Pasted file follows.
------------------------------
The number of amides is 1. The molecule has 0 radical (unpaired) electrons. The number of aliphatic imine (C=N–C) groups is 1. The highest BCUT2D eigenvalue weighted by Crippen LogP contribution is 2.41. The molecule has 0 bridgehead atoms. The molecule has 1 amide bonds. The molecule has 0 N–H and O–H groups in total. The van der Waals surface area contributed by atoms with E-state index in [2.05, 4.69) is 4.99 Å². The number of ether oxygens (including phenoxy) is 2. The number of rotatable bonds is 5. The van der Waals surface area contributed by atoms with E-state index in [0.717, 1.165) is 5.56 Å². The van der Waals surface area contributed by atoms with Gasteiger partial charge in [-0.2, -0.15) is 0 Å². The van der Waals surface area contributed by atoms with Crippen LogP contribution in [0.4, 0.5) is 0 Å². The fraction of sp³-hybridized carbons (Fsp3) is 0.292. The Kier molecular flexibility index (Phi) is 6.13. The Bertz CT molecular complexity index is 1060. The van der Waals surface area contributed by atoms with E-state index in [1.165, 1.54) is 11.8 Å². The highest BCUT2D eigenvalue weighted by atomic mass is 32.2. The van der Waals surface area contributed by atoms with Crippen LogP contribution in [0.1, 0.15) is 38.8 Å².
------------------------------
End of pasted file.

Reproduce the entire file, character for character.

The number of amides is 1. The molecule has 0 radical (unpaired) electrons. The number of aliphatic imine (C=N–C) groups is 1. The highest BCUT2D eigenvalue weighted by Crippen LogP contribution is 2.41. The molecule has 0 bridgehead atoms. The molecule has 1 amide bonds. The molecule has 0 N–H and O–H groups in total. The van der Waals surface area contributed by atoms with E-state index in [2.05, 4.69) is 4.99 Å². The number of ether oxygens (including phenoxy) is 2. The number of rotatable bonds is 5. The van der Waals surface area contributed by atoms with E-state index in [0.717, 1.165) is 5.56 Å². The van der Waals surface area contributed by atoms with Gasteiger partial charge in [-0.2, -0.15) is 0 Å². The van der Waals surface area contributed by atoms with Crippen LogP contribution in [0.4, 0.5) is 0 Å². The fraction of sp³-hybridized carbons (Fsp3) is 0.292. The Kier molecular flexibility index (Phi) is 6.13. The Bertz CT molecular complexity index is 1060. The van der Waals surface area contributed by atoms with E-state index in [1.165, 1.54) is 11.8 Å². The highest BCUT2D eigenvalue weighted by atomic mass is 32.2. The van der Waals surface area contributed by atoms with Crippen LogP contribution in [0.1, 0.15) is 38.8 Å².